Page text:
Reviewed – 20th October 2021
“Hammerton and Champain have fantastic chemistry; their sisterly dynamic highly believable as it fluctuates between highly loving and purposefully antagonistic”
Flushed, the multi award-winning play directed by Catherine Cranfield, is the latest in a line of much needed productions exploring women’s health. We meet two sisters, Jen (Iona Champain) and Marnie (Elizabeth Hammerton), who are best friends. They go on double dates together; they go clubbing together; and they wait nervously on the results of pregnancy tests together. However, when twenty-five-year-old Marnie’s period is late and she is diagnosed with Primary Ovarian Insufficiency (a sort of early menopause), the siblings’ relationship is tested as the younger Jen struggles to comfort Marnie appropriately.
A story told against the backdrop of seven different bathrooms from nightclub to flat, Flushed explores the impacts of the rare medical condition and the desire to fulfil one’s ‘womanly’ purpose of having biological children.
Hammerton and Champain have fantastic chemistry; their sisterly dynamic highly believable as it fluctuates between highly loving and purposefully antagonistic. The pair are also dressed in colour matched outfits – pink and black – which connects them visually. Hammerton delivers a particularly powerful monologue about wanting to be pregnant (with a humorous interjection about revelling in the opportunity to pretend she is fat rather than expecting to overfamiliar strangers) and holding her tiny new-born for the first time between her palm and the inside of her elbow. Champain brings a wonderful humour to the play that helps to lighten an otherwise upsetting subject matter.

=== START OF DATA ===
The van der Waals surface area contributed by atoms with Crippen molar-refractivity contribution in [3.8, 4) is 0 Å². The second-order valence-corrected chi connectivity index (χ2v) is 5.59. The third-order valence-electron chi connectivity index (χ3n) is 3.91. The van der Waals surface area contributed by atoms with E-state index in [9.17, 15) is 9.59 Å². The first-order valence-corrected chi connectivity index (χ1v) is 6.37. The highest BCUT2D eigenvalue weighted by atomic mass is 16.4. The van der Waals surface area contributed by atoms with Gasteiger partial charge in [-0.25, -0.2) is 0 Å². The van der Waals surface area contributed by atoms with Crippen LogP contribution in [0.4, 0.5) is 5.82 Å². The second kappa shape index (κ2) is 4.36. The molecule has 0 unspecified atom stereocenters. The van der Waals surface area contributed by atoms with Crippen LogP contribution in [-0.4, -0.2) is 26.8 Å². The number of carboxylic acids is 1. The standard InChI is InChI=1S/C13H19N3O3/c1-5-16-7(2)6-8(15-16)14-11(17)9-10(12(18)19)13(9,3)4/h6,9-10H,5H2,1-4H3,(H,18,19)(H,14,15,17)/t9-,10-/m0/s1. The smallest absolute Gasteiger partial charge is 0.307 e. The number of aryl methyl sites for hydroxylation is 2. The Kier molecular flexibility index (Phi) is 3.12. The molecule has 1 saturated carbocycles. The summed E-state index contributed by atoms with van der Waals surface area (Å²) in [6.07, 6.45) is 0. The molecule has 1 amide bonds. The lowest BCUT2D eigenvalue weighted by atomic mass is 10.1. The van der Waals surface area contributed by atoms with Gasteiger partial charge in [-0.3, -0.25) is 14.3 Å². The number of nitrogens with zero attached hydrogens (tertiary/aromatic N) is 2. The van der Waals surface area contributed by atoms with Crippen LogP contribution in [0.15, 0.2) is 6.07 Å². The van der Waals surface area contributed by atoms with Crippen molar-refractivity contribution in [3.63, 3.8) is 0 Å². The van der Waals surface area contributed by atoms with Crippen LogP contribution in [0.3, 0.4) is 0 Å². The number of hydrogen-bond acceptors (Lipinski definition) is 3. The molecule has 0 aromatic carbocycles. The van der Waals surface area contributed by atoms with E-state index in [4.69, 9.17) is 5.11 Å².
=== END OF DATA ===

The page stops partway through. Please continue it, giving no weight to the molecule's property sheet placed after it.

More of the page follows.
The set is simple, and it need not be any more complex. The duo makes good use of the sparse space – two toilets about two metres apart and a neon pink sign saying ‘toilets’ on the back wall – with some mimetic techniques such as acting opening the cubicle door upon entrance and exit. Many women would agree that the bathroom space is often identified as a refuge for female heart-to-hearts so this setting – though slightly comical – is completely understandable.
The lighting (Anthony Englezou) moves between pink and black and fades to darkness between each scene. The sound (Oscar Maguire) is well done especially when the sisters are in a club where we hear pounding but muffled music as if there really is a raging party going on next door.
Flushed explores an impressive amount in its sixty-minute run time. Having not heard of POI before last night, I am so pleased that theatre such as this exists to educate both men and women on little known but devastating health conditions. It is also a joy to see such tender sisterhood presented on stage. Cranfield’s production is an absolute pleasure and will no doubt leave most spectators both highly emotional and better educated.
Reviewed by Flora Doble
Photography by Lidia Crisafulli
Park Theatre until 6th November
Previously reviewed at this venue this year:
Murder on the Dancefloor
Reviewed – 12th October 2019
“this is a night of great music, played loud, and more clever physical dexterity than you can shake a stick at”